The Technical Debt explained with a kitchen analogy.
I'm often confronted to the challenge of explaining to a non-tech person what the "Technical Debt" is. Or maybe I have to explain the difference between Good code VS Bad code, or between a good codebase VS a bad codebase.
More importantly, I often need people to feel what it's like to work with or without Technical Debt. How can a tech person convey the feelings of a work environment full of Technical Debt to someone who never coded in their life?
The best metaphor I could find is the kitchen.
The Technical Debt explained for tech people:
The Technical Debt is what happens when you try to take shortcuts in the development or maintenance of your application :
- You developed a new feature but the code is hacky, slightly disgusting, and you won't factorize it and polish it? That's technical debt.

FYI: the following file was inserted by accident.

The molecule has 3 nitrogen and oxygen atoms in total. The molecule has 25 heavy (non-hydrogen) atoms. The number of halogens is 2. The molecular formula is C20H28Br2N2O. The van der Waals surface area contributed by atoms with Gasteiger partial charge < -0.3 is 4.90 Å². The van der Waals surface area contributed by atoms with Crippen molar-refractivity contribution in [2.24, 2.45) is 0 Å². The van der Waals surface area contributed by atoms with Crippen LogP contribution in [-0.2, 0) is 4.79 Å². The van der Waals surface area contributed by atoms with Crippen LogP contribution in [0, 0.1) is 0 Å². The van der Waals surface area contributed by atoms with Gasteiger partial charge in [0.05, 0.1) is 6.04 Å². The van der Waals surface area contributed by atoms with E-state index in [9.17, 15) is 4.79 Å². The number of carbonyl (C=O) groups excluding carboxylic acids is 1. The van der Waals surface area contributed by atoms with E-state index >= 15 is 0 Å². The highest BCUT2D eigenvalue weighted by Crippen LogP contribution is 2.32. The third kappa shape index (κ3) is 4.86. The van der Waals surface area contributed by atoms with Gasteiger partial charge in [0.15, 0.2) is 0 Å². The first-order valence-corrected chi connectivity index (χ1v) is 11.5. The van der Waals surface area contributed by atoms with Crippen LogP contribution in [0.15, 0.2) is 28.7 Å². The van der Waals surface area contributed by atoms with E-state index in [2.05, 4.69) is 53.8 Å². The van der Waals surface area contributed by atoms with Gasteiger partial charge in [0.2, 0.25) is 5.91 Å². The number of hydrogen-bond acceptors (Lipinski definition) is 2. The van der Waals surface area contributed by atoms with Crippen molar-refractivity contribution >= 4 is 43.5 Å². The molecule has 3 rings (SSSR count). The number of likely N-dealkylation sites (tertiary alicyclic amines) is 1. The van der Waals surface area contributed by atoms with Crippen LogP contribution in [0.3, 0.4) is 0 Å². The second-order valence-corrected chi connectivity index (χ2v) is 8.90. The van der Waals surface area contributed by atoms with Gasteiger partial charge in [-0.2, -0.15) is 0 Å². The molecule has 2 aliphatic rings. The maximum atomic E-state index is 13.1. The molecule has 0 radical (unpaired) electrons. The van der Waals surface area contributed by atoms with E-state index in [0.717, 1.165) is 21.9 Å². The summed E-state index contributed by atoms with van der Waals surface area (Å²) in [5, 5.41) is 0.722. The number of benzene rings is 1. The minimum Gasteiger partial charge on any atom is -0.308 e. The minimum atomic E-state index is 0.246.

- You're not taking the time to test your application? This adds to your technical debt.
- No time to update to the last version of your framework? More technical debt.
TD can come from pure laziness, or from a lack of technical skill, but that's extremely rare. The overwhelming majority of cases is a lack of time.
The Technical Debt is Very Bad©
Every developer worth their salt knows it: while small amounts of TD are not a big issue, and can even be desirable in some cases (i.e. you have a deadline you can't miss) in the long run an out-of-control Technical Debt will be a terrible burden for your whole company:
- It drastically slows your development speed in the middle / long term.
- It works as a feedback loop: the more TD you currently have, the more you will generate.
- It will make your engineers hate the work. More on that later.
- It can, in the end, literally destroy your company.
What it's like to work with Technical Debt: the Kitchen Analogy.
Imagine that you're a professional cook. A very good one, actually: after years and years of hard studies, you developed skills that are sought-after in the best 3-stars restaurants.